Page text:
Simply Healthcare, a Florida licensed health maintenance organization (HMO), launched a resource on Monday to help children, families, healthcare providers and others navigate mental health challenges facing children.
In a partnership with the Florida Chapter of the American Academy of Pediatrics (FCAAP), Simply Healthcare rolled out SimplyHealthyMinds.com, a toolkit aimed at supporting children’s mental health and helping them navigate challenges brought on by the pandemic. In a statement, the group noted that the Simply Healthy Minds toolkit will be a pivotal resources for children returning to school.
“Simply Healthcare is committed to supporting the whole health of Florida’s kids—their physical, mental and emotional health,” said Holly Prince, President of Simply Healthcare Medicaid Plan. “SimplyHealthyMinds.com will serve as a trusted source of information on mental health and programs that are available to help kids and families navigate mental health challenges and find appropriate treatment. We are pleased to partner with the Florida Chapter of the American Academy of Pediatrics in this important mission to improve the lives of the people we are so privileged to serve.”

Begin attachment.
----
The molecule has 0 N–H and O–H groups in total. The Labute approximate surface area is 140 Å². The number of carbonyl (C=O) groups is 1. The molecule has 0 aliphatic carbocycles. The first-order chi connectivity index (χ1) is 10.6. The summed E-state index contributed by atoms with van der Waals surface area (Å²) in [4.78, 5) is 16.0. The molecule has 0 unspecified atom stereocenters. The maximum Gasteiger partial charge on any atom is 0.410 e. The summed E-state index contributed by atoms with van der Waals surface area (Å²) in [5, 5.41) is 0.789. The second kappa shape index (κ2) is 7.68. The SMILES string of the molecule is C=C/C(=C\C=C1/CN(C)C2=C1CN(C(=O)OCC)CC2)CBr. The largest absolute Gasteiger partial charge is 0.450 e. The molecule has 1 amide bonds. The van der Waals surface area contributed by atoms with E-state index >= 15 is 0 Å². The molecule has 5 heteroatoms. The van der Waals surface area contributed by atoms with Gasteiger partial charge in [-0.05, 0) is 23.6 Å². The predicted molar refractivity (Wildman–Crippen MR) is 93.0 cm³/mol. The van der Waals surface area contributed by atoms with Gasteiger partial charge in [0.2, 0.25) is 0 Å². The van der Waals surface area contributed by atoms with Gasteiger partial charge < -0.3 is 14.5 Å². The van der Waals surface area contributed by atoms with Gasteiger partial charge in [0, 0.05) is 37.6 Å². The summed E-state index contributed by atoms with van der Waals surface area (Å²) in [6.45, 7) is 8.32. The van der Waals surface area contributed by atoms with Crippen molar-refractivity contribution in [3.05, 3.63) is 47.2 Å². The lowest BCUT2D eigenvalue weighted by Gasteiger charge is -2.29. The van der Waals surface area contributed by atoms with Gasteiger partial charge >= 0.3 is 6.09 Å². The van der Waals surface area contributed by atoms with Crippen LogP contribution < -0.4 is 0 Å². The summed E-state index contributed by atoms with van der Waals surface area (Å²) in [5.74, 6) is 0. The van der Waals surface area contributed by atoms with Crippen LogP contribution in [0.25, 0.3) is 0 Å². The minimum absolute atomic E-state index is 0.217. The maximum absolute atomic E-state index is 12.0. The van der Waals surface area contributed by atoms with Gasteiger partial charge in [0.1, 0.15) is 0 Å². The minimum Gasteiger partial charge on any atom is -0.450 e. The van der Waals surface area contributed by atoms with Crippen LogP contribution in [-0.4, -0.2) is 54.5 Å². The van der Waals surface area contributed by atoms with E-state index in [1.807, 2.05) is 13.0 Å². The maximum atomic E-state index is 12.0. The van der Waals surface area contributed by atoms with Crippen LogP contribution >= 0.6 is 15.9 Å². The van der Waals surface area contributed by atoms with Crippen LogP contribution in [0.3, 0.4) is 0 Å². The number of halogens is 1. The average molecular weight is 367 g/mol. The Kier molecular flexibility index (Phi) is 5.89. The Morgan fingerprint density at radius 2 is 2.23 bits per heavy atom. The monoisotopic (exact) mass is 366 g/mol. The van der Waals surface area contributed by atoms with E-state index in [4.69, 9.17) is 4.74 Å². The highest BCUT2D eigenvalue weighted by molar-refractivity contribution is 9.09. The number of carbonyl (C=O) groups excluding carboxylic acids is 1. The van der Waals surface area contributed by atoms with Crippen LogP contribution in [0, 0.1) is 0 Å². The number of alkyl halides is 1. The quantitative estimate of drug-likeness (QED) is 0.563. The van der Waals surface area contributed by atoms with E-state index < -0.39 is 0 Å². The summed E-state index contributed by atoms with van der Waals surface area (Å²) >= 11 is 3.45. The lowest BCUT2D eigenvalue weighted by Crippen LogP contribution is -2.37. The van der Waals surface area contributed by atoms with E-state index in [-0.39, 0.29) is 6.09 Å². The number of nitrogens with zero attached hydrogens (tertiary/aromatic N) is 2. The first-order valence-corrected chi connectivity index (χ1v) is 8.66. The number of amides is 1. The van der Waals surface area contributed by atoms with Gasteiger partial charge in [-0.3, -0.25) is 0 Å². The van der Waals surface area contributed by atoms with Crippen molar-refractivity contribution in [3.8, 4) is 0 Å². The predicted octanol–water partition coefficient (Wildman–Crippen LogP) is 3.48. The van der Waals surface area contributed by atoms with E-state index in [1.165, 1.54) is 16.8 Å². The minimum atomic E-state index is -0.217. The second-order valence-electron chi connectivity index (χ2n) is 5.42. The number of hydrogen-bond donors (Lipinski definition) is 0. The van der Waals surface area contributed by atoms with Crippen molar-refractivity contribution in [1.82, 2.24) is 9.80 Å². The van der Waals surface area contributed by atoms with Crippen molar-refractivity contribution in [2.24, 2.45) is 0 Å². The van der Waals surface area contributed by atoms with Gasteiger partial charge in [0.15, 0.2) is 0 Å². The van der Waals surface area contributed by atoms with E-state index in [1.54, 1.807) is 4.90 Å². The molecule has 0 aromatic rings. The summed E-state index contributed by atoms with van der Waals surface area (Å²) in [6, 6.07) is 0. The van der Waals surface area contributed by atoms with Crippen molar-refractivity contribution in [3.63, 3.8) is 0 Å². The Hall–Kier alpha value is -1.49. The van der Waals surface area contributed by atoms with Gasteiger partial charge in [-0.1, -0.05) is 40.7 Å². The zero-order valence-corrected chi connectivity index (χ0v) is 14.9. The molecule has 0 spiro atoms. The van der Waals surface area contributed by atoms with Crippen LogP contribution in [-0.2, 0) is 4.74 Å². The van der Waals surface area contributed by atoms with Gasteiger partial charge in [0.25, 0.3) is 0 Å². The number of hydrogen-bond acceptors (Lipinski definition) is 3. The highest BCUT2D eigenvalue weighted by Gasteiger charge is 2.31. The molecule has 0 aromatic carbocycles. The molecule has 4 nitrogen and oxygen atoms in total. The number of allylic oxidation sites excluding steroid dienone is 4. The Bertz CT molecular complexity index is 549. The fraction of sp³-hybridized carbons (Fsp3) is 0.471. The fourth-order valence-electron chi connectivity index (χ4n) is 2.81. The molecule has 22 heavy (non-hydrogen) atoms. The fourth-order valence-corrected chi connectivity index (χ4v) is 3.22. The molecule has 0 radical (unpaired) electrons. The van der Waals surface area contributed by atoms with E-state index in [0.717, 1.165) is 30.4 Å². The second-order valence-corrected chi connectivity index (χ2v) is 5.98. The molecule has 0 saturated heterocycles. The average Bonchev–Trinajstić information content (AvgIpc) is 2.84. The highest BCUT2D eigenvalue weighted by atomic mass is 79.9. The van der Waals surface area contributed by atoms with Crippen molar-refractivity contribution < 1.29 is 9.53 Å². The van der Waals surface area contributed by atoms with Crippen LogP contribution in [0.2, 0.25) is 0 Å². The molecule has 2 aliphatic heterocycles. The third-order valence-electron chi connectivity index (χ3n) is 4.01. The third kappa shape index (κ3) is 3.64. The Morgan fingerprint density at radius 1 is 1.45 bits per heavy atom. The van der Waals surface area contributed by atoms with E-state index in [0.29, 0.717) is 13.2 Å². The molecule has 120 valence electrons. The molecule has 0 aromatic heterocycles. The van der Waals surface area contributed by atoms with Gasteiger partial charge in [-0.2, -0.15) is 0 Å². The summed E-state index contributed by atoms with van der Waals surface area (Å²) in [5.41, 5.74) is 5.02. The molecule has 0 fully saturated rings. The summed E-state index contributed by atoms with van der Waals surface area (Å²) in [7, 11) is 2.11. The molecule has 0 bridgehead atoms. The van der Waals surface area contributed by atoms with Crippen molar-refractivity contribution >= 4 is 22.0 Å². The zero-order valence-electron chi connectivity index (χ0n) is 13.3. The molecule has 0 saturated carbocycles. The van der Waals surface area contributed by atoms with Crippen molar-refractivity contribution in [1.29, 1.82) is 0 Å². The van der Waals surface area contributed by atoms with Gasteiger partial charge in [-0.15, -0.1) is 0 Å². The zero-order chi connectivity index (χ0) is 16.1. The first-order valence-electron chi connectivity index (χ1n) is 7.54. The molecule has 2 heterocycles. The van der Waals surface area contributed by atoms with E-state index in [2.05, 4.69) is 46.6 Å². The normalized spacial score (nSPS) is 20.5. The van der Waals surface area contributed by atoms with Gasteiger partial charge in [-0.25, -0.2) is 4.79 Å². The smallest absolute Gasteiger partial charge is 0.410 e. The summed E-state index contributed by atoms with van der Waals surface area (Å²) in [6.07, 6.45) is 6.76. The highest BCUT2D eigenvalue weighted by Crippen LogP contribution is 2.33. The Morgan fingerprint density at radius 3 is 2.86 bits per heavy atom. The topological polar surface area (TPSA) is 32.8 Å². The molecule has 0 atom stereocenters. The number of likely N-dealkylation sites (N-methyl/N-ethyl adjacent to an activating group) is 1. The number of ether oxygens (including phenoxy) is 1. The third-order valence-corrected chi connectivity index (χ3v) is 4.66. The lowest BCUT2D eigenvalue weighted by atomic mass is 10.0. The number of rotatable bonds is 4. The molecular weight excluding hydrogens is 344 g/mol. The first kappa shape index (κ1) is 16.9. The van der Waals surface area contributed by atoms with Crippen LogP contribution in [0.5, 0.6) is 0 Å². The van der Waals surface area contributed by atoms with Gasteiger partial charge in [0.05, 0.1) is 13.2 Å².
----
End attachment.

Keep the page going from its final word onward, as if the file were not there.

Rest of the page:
Simply Healthcare added that the online material is geared to support children by breaking down barriers, increasing understanding of mental health and reducing the stigma associated with mental illness and improving access to resources and care. According to the new website, users can find a variety of resources to support mental health in children, including:
- Guidelines for parents to talk to teens;
- Conversation starters for parents to talk with children;
- Journal entry prompts to help children express their feelings in writing;
- Access to local community assistance programs by searching zip codes; and
- Suicide prevention hotline.
“There are real consequences when children who need support don’t have access to it,” said Dr. Lisa Gwynn, President, Florida Chapter of American Academy of Pediatrics. “That’s why we wanted to make it easy to find the resources available and help Floridians navigate the challenges of mental health struggles among children.”
According to Jed Foundation Report: Fluent Family Wellbeing Study, 60 percent of parents report that children have experienced distress during the last year. Since COVID began, Florida experienced a 30 percent increase in Baker Acts – the action of committing an individual to a mental health treatment center – among kids ages 12 to 17.
In addition, the findings of the inaugural State of the Nation’s Mental Health, a report issued in May by Simply Healthcare’s parent company, showed that while more people, including children, reported increased pandemic-related stress and anxiety last year, there was not a corresponding increase in diagnoses and treatment.